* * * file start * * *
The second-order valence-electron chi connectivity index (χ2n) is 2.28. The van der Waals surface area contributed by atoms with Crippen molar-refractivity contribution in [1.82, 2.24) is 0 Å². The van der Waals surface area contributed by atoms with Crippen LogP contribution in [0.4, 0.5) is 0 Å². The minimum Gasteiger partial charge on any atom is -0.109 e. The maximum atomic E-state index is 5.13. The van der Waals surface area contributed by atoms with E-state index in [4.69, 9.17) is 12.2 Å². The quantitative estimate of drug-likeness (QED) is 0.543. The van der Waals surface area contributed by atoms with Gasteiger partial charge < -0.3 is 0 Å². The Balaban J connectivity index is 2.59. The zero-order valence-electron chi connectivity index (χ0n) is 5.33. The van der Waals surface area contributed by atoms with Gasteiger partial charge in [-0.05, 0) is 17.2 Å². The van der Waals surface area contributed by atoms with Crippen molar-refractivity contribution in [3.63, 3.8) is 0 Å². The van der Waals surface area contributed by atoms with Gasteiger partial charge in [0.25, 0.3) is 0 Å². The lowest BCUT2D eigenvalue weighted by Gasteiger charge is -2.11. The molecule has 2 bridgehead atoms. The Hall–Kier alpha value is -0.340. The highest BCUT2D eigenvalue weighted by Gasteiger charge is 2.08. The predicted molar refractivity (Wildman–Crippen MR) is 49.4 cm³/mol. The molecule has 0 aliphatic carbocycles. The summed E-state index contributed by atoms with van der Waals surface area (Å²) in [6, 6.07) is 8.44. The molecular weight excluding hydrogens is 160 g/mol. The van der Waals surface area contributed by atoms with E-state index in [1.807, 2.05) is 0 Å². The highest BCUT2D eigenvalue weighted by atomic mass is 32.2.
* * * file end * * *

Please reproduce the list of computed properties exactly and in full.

The second-order valence-electron chi connectivity index (χ2n) is 2.28. The van der Waals surface area contributed by atoms with Crippen molar-refractivity contribution in [1.82, 2.24) is 0 Å². The van der Waals surface area contributed by atoms with Crippen LogP contribution in [0.4, 0.5) is 0 Å². The minimum Gasteiger partial charge on any atom is -0.109 e. The maximum atomic E-state index is 5.13. The van der Waals surface area contributed by atoms with E-state index in [4.69, 9.17) is 12.2 Å². The quantitative estimate of drug-likeness (QED) is 0.543. The van der Waals surface area contributed by atoms with Gasteiger partial charge < -0.3 is 0 Å². The Balaban J connectivity index is 2.59. The zero-order valence-electron chi connectivity index (χ0n) is 5.33. The van der Waals surface area contributed by atoms with Gasteiger partial charge in [-0.05, 0) is 17.2 Å². The van der Waals surface area contributed by atoms with Crippen molar-refractivity contribution in [3.63, 3.8) is 0 Å². The van der Waals surface area contributed by atoms with Gasteiger partial charge in [0.25, 0.3) is 0 Å². The lowest BCUT2D eigenvalue weighted by Gasteiger charge is -2.11. The molecule has 2 bridgehead atoms. The Hall–Kier alpha value is -0.340. The highest BCUT2D eigenvalue weighted by Gasteiger charge is 2.08. The predicted molar refractivity (Wildman–Crippen MR) is 49.4 cm³/mol. The molecule has 0 aliphatic carbocycles. The summed E-state index contributed by atoms with van der Waals surface area (Å²) in [6, 6.07) is 8.44. The molecular weight excluding hydrogens is 160 g/mol. The van der Waals surface area contributed by atoms with E-state index in [1.807, 2.05) is 0 Å². The highest BCUT2D eigenvalue weighted by atomic mass is 32.2.